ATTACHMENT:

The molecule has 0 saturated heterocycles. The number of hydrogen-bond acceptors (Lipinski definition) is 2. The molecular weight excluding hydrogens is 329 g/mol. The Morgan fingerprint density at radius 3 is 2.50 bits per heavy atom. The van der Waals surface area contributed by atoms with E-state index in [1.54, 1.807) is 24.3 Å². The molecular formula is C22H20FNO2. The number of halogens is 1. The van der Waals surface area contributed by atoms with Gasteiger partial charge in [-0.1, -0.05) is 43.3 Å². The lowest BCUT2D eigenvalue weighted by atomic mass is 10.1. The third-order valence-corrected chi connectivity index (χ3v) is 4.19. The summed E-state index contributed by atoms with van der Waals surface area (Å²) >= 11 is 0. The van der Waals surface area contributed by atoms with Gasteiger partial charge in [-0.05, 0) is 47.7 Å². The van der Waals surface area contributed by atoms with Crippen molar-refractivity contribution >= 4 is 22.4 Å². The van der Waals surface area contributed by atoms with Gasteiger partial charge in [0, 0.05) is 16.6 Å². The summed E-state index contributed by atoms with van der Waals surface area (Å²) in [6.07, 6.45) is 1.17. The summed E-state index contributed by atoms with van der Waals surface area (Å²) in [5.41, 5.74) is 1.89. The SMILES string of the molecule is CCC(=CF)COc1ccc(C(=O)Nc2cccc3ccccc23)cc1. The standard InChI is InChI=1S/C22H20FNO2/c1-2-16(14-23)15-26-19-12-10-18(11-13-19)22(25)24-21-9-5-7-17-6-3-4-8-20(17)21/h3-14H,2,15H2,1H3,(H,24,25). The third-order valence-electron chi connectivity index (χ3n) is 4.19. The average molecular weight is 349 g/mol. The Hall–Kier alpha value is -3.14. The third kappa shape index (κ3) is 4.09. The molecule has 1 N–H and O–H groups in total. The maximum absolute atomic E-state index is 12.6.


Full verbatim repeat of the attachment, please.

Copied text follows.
The molecule has 0 saturated heterocycles. The number of hydrogen-bond acceptors (Lipinski definition) is 2. The molecular weight excluding hydrogens is 329 g/mol. The Morgan fingerprint density at radius 3 is 2.50 bits per heavy atom. The van der Waals surface area contributed by atoms with E-state index in [1.54, 1.807) is 24.3 Å². The molecular formula is C22H20FNO2. The number of halogens is 1. The van der Waals surface area contributed by atoms with Gasteiger partial charge in [-0.1, -0.05) is 43.3 Å². The lowest BCUT2D eigenvalue weighted by atomic mass is 10.1. The third-order valence-corrected chi connectivity index (χ3v) is 4.19. The summed E-state index contributed by atoms with van der Waals surface area (Å²) >= 11 is 0. The van der Waals surface area contributed by atoms with Gasteiger partial charge in [-0.05, 0) is 47.7 Å². The van der Waals surface area contributed by atoms with Crippen molar-refractivity contribution >= 4 is 22.4 Å². The van der Waals surface area contributed by atoms with Gasteiger partial charge in [0, 0.05) is 16.6 Å². The summed E-state index contributed by atoms with van der Waals surface area (Å²) in [6.07, 6.45) is 1.17. The summed E-state index contributed by atoms with van der Waals surface area (Å²) in [5.41, 5.74) is 1.89. The SMILES string of the molecule is CCC(=CF)COc1ccc(C(=O)Nc2cccc3ccccc23)cc1. The standard InChI is InChI=1S/C22H20FNO2/c1-2-16(14-23)15-26-19-12-10-18(11-13-19)22(25)24-21-9-5-7-17-6-3-4-8-20(17)21/h3-14H,2,15H2,1H3,(H,24,25). The third-order valence-electron chi connectivity index (χ3n) is 4.19. The average molecular weight is 349 g/mol. The Hall–Kier alpha value is -3.14. The third kappa shape index (κ3) is 4.09. The molecule has 1 N–H and O–H groups in total. The maximum absolute atomic E-state index is 12.6.